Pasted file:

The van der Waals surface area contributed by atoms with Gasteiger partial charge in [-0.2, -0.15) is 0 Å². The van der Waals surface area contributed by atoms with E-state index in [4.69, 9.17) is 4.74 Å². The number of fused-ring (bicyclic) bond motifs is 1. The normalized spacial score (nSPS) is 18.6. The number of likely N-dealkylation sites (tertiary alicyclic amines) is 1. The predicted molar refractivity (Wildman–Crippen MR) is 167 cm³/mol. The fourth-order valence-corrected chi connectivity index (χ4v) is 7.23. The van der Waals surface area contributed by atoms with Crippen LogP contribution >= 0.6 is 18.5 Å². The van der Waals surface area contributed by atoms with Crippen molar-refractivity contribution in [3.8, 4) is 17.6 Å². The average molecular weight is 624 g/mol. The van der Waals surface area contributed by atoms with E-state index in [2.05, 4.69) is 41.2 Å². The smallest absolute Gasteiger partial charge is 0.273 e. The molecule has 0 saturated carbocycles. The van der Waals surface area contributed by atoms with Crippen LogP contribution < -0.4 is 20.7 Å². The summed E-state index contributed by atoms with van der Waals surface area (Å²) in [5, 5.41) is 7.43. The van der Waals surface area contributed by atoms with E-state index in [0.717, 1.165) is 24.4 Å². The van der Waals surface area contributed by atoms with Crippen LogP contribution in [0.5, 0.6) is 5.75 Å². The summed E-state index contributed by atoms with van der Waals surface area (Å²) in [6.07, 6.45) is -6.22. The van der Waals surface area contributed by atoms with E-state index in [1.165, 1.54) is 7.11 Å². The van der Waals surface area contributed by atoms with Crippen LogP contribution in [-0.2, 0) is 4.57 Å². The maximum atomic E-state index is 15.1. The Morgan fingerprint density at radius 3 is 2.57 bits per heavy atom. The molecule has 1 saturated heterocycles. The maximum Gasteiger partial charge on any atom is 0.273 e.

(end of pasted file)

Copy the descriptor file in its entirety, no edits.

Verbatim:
The van der Waals surface area contributed by atoms with Gasteiger partial charge in [-0.2, -0.15) is 0 Å². The van der Waals surface area contributed by atoms with E-state index in [4.69, 9.17) is 4.74 Å². The number of fused-ring (bicyclic) bond motifs is 1. The normalized spacial score (nSPS) is 18.6. The number of likely N-dealkylation sites (tertiary alicyclic amines) is 1. The predicted molar refractivity (Wildman–Crippen MR) is 167 cm³/mol. The fourth-order valence-corrected chi connectivity index (χ4v) is 7.23. The van der Waals surface area contributed by atoms with Crippen LogP contribution >= 0.6 is 18.5 Å². The van der Waals surface area contributed by atoms with Crippen molar-refractivity contribution in [3.8, 4) is 17.6 Å². The average molecular weight is 624 g/mol. The van der Waals surface area contributed by atoms with E-state index in [2.05, 4.69) is 41.2 Å². The smallest absolute Gasteiger partial charge is 0.273 e. The molecule has 0 saturated carbocycles. The van der Waals surface area contributed by atoms with Crippen LogP contribution < -0.4 is 20.7 Å². The summed E-state index contributed by atoms with van der Waals surface area (Å²) in [5, 5.41) is 7.43. The van der Waals surface area contributed by atoms with E-state index in [0.717, 1.165) is 24.4 Å². The van der Waals surface area contributed by atoms with Crippen LogP contribution in [0.5, 0.6) is 5.75 Å². The summed E-state index contributed by atoms with van der Waals surface area (Å²) in [6.07, 6.45) is -6.22. The van der Waals surface area contributed by atoms with E-state index in [1.165, 1.54) is 7.11 Å². The van der Waals surface area contributed by atoms with Crippen LogP contribution in [-0.2, 0) is 4.57 Å². The maximum atomic E-state index is 15.1. The Morgan fingerprint density at radius 3 is 2.57 bits per heavy atom. The molecule has 1 saturated heterocycles. The maximum Gasteiger partial charge on any atom is 0.273 e.